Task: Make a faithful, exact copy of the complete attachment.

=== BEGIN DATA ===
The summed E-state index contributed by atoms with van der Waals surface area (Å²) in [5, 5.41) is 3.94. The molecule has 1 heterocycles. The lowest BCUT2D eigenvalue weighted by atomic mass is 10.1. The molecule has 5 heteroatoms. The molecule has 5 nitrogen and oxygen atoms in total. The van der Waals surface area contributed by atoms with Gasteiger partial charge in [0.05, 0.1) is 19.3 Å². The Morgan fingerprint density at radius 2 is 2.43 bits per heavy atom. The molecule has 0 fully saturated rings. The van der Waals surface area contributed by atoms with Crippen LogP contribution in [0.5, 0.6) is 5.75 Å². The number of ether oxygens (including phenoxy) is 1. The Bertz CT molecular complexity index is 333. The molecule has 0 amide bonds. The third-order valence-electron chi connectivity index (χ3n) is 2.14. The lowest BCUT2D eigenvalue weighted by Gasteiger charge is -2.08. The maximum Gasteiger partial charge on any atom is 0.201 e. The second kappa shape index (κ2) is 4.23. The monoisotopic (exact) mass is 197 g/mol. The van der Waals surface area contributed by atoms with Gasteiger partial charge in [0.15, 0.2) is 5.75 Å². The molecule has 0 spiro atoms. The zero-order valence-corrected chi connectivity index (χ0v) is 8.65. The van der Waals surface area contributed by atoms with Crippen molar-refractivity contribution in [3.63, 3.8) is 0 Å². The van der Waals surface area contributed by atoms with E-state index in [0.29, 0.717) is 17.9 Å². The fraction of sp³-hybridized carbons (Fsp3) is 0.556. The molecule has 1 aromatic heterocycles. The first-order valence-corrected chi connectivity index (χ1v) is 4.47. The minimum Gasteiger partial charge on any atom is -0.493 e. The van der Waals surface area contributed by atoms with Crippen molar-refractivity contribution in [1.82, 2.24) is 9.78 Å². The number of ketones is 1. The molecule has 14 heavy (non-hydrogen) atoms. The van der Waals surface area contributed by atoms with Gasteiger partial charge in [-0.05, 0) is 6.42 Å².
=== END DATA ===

The summed E-state index contributed by atoms with van der Waals surface area (Å²) in [5, 5.41) is 3.94. The molecule has 1 heterocycles. The lowest BCUT2D eigenvalue weighted by atomic mass is 10.1. The molecule has 5 heteroatoms. The molecule has 5 nitrogen and oxygen atoms in total. The van der Waals surface area contributed by atoms with Gasteiger partial charge in [0.05, 0.1) is 19.3 Å². The Morgan fingerprint density at radius 2 is 2.43 bits per heavy atom. The molecule has 0 fully saturated rings. The van der Waals surface area contributed by atoms with Crippen LogP contribution in [0.5, 0.6) is 5.75 Å². The number of ether oxygens (including phenoxy) is 1. The Bertz CT molecular complexity index is 333. The molecule has 0 amide bonds. The third-order valence-electron chi connectivity index (χ3n) is 2.14. The lowest BCUT2D eigenvalue weighted by Gasteiger charge is -2.08. The maximum Gasteiger partial charge on any atom is 0.201 e. The second kappa shape index (κ2) is 4.23. The monoisotopic (exact) mass is 197 g/mol. The van der Waals surface area contributed by atoms with Gasteiger partial charge in [0.15, 0.2) is 5.75 Å². The molecule has 0 spiro atoms. The zero-order valence-corrected chi connectivity index (χ0v) is 8.65. The van der Waals surface area contributed by atoms with Crippen molar-refractivity contribution in [3.63, 3.8) is 0 Å². The van der Waals surface area contributed by atoms with E-state index in [0.29, 0.717) is 17.9 Å². The fraction of sp³-hybridized carbons (Fsp3) is 0.556. The molecule has 1 aromatic heterocycles. The first-order valence-corrected chi connectivity index (χ1v) is 4.47. The minimum Gasteiger partial charge on any atom is -0.493 e. The van der Waals surface area contributed by atoms with Crippen molar-refractivity contribution in [1.82, 2.24) is 9.78 Å². The number of ketones is 1. The molecule has 14 heavy (non-hydrogen) atoms. The van der Waals surface area contributed by atoms with Gasteiger partial charge in [-0.05, 0) is 6.42 Å².